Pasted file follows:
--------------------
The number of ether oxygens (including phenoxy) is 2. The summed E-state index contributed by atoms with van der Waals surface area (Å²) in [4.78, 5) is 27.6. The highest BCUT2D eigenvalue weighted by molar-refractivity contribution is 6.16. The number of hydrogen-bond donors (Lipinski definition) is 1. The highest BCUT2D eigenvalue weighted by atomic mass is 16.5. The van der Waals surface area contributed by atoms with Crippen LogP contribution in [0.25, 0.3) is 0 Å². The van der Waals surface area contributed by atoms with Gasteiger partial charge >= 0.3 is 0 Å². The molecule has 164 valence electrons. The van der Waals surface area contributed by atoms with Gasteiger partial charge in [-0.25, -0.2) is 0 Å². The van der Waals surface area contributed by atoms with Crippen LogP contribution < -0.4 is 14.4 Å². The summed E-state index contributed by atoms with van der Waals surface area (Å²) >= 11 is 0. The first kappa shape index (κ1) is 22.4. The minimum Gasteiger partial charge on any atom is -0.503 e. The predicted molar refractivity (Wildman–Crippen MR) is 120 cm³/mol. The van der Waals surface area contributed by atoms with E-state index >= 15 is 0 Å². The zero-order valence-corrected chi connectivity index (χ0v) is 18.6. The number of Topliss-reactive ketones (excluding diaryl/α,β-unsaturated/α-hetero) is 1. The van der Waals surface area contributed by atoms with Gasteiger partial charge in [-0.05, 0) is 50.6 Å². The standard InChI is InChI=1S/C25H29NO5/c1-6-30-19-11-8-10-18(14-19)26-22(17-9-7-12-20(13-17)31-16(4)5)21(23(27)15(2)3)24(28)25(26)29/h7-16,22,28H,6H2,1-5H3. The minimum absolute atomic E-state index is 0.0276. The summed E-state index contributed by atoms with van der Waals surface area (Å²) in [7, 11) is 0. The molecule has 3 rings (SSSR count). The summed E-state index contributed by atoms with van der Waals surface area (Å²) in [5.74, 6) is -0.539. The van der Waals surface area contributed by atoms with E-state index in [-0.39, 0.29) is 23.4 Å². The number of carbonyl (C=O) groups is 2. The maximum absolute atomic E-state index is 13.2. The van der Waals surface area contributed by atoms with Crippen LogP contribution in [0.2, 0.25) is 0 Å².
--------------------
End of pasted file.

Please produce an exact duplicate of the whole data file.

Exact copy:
The number of ether oxygens (including phenoxy) is 2. The summed E-state index contributed by atoms with van der Waals surface area (Å²) in [4.78, 5) is 27.6. The highest BCUT2D eigenvalue weighted by molar-refractivity contribution is 6.16. The number of hydrogen-bond donors (Lipinski definition) is 1. The highest BCUT2D eigenvalue weighted by atomic mass is 16.5. The van der Waals surface area contributed by atoms with Crippen LogP contribution in [0.25, 0.3) is 0 Å². The van der Waals surface area contributed by atoms with Gasteiger partial charge >= 0.3 is 0 Å². The molecule has 164 valence electrons. The van der Waals surface area contributed by atoms with Gasteiger partial charge in [-0.25, -0.2) is 0 Å². The van der Waals surface area contributed by atoms with Crippen LogP contribution < -0.4 is 14.4 Å². The summed E-state index contributed by atoms with van der Waals surface area (Å²) >= 11 is 0. The first kappa shape index (κ1) is 22.4. The minimum Gasteiger partial charge on any atom is -0.503 e. The predicted molar refractivity (Wildman–Crippen MR) is 120 cm³/mol. The van der Waals surface area contributed by atoms with E-state index >= 15 is 0 Å². The zero-order valence-corrected chi connectivity index (χ0v) is 18.6. The number of Topliss-reactive ketones (excluding diaryl/α,β-unsaturated/α-hetero) is 1. The van der Waals surface area contributed by atoms with Gasteiger partial charge in [-0.05, 0) is 50.6 Å². The standard InChI is InChI=1S/C25H29NO5/c1-6-30-19-11-8-10-18(14-19)26-22(17-9-7-12-20(13-17)31-16(4)5)21(23(27)15(2)3)24(28)25(26)29/h7-16,22,28H,6H2,1-5H3. The minimum absolute atomic E-state index is 0.0276. The summed E-state index contributed by atoms with van der Waals surface area (Å²) in [7, 11) is 0. The molecule has 3 rings (SSSR count). The summed E-state index contributed by atoms with van der Waals surface area (Å²) in [5.74, 6) is -0.539. The van der Waals surface area contributed by atoms with E-state index in [-0.39, 0.29) is 23.4 Å². The number of carbonyl (C=O) groups is 2. The maximum absolute atomic E-state index is 13.2. The van der Waals surface area contributed by atoms with Crippen LogP contribution in [0.2, 0.25) is 0 Å².